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Louis Vuitton’s Selfridges Townhouse


Rendering of the Louis Vuitton Townhouse at Selfridges | Source: Louis Vuitton

LONDON, United Kingdom — From the minute you enter the space, it’s clear that Louis Vuitton’s new “Townhouse” in London’s Selfridges is no ordinary shop-in-shop. Designed by French-born, Japan-based interior designer Gwenaël Nicolas and set over three storeys facing the perennially busy, populist melting pot of Oxford Street, the mega-sized concession, which launches today, is a symphony of glass, leather, stone and bronze-painted wood, featuring work by British artist Barnaby Barford, made from thousands of ceramic and porcelain flowers, leaves and butterflies, embedded within mirrored walls.

The new space is roughly eight times the size of Louis Vuitton’s previous Selfridges concession, a highly productive, but small and crowded ground floor shop-in-shop, selling leather goods and accessories, where customers were often forced to queue and opportunities for brand storytelling were limited. 

By contrast, the new “stackable” Townhouse, which sells leather goods and accessories on the ground floor, also shows off Louis Vuitton’s men’s and women’s ready-to-wear fashion ranges on the first and second floors, respectively, adding new richness and dimension to the brand’s Selfridges presence.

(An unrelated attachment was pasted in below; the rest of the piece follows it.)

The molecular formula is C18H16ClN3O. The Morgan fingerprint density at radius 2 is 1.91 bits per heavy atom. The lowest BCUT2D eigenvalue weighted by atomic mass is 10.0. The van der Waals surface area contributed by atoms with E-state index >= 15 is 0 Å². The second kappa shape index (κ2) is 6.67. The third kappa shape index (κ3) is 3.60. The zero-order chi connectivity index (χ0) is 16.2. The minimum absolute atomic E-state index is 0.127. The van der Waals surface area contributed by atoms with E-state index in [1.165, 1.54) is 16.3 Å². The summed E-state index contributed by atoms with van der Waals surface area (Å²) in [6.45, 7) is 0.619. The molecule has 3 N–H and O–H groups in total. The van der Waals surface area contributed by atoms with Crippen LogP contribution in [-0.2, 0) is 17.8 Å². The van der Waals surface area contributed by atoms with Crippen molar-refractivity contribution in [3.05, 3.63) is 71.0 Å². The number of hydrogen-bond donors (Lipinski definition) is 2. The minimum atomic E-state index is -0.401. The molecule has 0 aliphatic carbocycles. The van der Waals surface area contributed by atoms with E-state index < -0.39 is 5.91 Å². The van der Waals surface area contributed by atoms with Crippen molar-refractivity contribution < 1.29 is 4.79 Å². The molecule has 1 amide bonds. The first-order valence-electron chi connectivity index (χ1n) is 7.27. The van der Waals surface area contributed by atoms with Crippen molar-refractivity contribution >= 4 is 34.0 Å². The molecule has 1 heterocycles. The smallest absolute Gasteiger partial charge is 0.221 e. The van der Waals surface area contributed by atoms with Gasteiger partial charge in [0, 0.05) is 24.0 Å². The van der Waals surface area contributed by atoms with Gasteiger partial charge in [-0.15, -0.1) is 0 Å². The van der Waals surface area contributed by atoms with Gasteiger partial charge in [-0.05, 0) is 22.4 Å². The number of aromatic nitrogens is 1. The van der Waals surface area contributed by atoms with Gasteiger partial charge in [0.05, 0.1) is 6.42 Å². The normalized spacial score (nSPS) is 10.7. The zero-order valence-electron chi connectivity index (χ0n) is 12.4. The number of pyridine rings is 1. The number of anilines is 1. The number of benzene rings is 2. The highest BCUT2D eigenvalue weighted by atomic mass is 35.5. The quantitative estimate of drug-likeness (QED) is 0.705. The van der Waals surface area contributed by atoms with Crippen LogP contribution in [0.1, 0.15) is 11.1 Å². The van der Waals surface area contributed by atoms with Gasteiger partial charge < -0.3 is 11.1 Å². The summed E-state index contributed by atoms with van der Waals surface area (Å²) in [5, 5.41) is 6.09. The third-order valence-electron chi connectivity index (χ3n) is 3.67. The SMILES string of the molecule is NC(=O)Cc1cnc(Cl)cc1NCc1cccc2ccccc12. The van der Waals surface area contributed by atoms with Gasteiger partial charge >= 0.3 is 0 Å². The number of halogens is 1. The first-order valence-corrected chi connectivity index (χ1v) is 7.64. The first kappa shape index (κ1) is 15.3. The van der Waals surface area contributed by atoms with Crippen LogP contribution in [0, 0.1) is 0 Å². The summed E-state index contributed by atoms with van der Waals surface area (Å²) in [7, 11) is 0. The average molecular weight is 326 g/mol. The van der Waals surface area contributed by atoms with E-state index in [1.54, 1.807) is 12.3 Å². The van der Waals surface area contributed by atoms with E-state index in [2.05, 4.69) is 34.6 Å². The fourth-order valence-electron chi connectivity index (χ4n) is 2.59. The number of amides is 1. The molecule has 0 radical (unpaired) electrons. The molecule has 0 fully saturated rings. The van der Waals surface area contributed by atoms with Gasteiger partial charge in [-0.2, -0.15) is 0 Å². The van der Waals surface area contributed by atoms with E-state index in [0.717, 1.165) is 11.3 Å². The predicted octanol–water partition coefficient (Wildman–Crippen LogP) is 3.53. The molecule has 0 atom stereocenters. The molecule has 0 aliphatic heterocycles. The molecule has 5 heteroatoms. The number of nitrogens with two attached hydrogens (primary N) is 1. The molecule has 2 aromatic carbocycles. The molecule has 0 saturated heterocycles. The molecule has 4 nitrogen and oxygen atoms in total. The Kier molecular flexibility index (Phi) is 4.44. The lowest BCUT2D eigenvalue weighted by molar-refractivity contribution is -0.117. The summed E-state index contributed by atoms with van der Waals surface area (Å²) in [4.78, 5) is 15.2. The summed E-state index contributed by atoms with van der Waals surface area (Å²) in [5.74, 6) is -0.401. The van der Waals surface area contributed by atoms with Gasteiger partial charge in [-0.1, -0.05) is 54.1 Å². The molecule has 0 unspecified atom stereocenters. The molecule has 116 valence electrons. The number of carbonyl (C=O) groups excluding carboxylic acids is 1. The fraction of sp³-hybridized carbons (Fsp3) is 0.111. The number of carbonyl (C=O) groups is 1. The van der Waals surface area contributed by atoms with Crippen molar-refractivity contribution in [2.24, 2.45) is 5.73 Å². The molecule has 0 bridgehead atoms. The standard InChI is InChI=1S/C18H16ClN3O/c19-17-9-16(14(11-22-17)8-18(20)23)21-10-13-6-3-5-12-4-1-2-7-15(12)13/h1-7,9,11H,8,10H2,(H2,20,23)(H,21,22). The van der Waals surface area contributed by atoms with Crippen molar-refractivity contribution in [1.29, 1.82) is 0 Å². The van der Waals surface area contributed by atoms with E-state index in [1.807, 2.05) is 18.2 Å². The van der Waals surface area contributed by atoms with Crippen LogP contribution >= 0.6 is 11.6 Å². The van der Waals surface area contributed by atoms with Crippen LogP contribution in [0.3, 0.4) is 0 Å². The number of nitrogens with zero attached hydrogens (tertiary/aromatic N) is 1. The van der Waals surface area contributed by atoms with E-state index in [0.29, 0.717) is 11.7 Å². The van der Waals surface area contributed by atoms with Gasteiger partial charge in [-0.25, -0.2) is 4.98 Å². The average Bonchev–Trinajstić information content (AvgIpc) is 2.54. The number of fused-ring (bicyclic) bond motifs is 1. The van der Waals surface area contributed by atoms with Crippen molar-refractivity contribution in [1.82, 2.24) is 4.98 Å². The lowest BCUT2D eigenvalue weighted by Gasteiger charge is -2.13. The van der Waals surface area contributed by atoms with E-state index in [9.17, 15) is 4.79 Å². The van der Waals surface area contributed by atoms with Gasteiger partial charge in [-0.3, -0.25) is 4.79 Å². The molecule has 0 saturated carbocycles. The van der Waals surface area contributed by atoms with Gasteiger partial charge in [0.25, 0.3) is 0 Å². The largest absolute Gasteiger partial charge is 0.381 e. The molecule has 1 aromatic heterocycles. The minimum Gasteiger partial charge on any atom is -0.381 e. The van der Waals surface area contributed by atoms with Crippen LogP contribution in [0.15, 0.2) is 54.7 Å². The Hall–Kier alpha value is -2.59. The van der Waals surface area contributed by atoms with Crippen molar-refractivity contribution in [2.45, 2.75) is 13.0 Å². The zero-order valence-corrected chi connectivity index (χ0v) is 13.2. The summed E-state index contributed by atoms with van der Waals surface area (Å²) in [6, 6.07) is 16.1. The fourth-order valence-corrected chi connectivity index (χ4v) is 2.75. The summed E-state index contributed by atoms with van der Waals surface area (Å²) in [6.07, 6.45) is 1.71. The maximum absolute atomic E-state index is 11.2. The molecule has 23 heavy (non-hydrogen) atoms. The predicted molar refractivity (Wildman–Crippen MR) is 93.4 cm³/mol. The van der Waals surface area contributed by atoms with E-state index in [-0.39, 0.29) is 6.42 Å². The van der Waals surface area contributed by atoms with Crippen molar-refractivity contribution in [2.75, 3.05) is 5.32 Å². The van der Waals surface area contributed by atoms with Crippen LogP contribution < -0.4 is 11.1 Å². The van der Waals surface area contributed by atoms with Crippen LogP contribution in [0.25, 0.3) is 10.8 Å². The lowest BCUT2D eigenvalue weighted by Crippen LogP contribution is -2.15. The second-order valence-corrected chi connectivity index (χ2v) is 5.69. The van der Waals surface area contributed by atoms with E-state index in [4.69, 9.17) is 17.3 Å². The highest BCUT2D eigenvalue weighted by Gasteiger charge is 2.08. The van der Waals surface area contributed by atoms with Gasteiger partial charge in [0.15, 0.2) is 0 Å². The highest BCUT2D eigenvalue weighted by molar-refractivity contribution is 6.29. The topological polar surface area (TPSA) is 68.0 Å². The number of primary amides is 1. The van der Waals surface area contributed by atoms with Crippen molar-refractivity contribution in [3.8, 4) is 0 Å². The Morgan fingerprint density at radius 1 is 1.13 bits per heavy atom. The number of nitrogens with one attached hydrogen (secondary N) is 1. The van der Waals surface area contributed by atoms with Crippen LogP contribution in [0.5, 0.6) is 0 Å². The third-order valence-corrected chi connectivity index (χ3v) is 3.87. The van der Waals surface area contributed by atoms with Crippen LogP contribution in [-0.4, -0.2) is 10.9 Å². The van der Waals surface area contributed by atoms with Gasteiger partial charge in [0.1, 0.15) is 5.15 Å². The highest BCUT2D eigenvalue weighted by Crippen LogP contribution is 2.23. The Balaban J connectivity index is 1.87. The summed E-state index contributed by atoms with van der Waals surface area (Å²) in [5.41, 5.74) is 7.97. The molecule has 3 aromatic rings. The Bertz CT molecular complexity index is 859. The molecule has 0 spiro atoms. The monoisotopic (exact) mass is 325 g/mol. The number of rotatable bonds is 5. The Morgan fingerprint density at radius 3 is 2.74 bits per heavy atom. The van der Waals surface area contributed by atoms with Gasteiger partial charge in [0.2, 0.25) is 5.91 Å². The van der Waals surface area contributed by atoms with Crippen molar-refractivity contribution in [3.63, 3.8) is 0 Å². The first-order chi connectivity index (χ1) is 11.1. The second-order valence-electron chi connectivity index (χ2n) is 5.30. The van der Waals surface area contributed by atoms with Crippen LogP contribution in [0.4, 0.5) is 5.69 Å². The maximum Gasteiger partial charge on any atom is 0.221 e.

“Louis Vuitton first opened in Selfridges in 2000 with two concessions offering leather goods and accessories. Over the past 13 years, the Louis Vuitton universe has grown and it was, therefore, time to give the collection in Selfridges room to breathe,” Tom Meggle, managing director of Louis Vuitton UK and Ireland, told BoF. “We wanted to introduce our full offer of leather goods, accessories, women’s ready-to-wear and, for the first time, a full offer of our men’s ready-to-wear collection.”